What headstamps tell you. Commercial ammunition is marked with the caliber and name of the manufacturer, at least in this country. Military ammunition is stamped with the code of the arsenal or manufacturer and the date of manufacture. Top, L. To R. 45-70 current head stamp; pre WWII commercial Winchester and Remington head stamps – good candidates for being mercuric primed; inside-primed military centerfire from the 1870’s and 80’s. “R” indicates a rifle load, “F” is the code of the Frankford Arsenal, “2 82″ indicates it was loaded in February 1882. Bottom, (left) a Frankford Arsenal round loaded February, 1904. Right, Spencer 52 cal rimfire was made by the Sage Ammunition Works.

Sometimes they are a bargain if they are fired only once and are not battered up by being run through a machine gun. The best military ammunition bargains are loaded ammunition. That way you get to shoot it first. Military cases do, however, have a few drawbacks. Assuming they are not Berdan primed, they may have been fired with corrosive primers. A wash in hot water and detergent will remove corrosive primer salts after firing.

The main problem with military cases is the crimp holding in the primer. Removing this crimp means a heavy-duty decapping pin and either chamfering the primer pocket or removing the crimp with a primer-pocket swage die, as explained in the chapter “Reloading Rifle Cartridges.”

With the exception of new unfired cases in the box, all cases should be given an initial inspection. Bulk, once-fired, military and commercial cases may have loose debris including primers (live and dead) rattling around inside them that should be removed. Cases should be sorted by manufacturer and kept in separate containers. Although the dimensions for all cases of a particular caliber are basically the same, internal dimensions (caused by varying wall thickness and head thickness) and the size of the vent in the primer pocket will vary. This will yield different pressures and velocities.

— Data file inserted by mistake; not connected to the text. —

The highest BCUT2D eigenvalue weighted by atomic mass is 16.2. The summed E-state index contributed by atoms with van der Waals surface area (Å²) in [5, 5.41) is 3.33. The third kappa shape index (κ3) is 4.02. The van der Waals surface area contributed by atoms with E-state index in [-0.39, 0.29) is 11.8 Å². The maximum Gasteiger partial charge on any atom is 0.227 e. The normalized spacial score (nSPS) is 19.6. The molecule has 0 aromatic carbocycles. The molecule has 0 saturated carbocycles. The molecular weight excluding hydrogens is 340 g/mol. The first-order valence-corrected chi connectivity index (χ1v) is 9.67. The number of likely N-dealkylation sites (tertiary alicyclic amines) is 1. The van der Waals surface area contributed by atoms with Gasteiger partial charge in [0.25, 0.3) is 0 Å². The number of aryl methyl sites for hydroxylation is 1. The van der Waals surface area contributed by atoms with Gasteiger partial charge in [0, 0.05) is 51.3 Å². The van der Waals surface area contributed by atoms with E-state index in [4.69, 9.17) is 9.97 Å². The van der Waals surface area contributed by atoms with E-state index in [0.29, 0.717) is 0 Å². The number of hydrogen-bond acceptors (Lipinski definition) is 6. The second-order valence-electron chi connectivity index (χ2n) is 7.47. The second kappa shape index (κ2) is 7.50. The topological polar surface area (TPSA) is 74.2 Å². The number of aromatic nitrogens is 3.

Mixed cases will thus give less accurate shooting. Varying pressures can be dangerous if the load you are using is a maximum one. If for instance this load is worked up using one type of case with a fairly thin wall and thus a comparatively large internal capacity, in combination with a small vent, the internal pressure will be significantly lower than one with a thicker wall, smaller capacity and larger vent.

Beyond separation by manufacturer, cases should be checked for splits in the neck, heavy corrosion and any anomalies indicating pressure or headspace problems or serious battering in the firing process, such as seriously damaged necks, that would render them unreloadable. Oil, grease, grit and dirt should be removed before reloading.

READING HEADSTAMPS

The headstamp markings of cartridge cases contain valuable information that will prove useful in buying ammunition and brass cases. Commercial manufacturers mark their cases with their name or trade mark, the caliber of the cartridge and the name of the cartridge, e.g., WW 45-70 Govt. This tells you it was made by Winchester/Western and it is the 45-70 Government cartridge originally made for the 45 caliber Springfield army rifle.

Markings on cartridge cases made for the military contain similar information, plus a two-digit date of manufacture.

L C is the Lake City Ordnance Plant. W R A is Winchester Repeating Arms Company. R A is Remington Arms Company. A stamp of R A 79 indicates the cartridge was made by Remington in 1979. American military cases are not marked by caliber. Early cartridges made in the Frankford Arsenal in Philadelphia were marked F or FA 3 05. This indicates the source and the month of manufacture (March) and the year 1905.

This is not ammunition you would want to shoot, especially if it shows any sign of corrosion. American-made military ammunition used corrosive priming into the early 1950’s. Different arsenals switched to non-corrosive priming at different times with all being changed over by 1954. Non-corrosive priming will require less cleaning of your gun.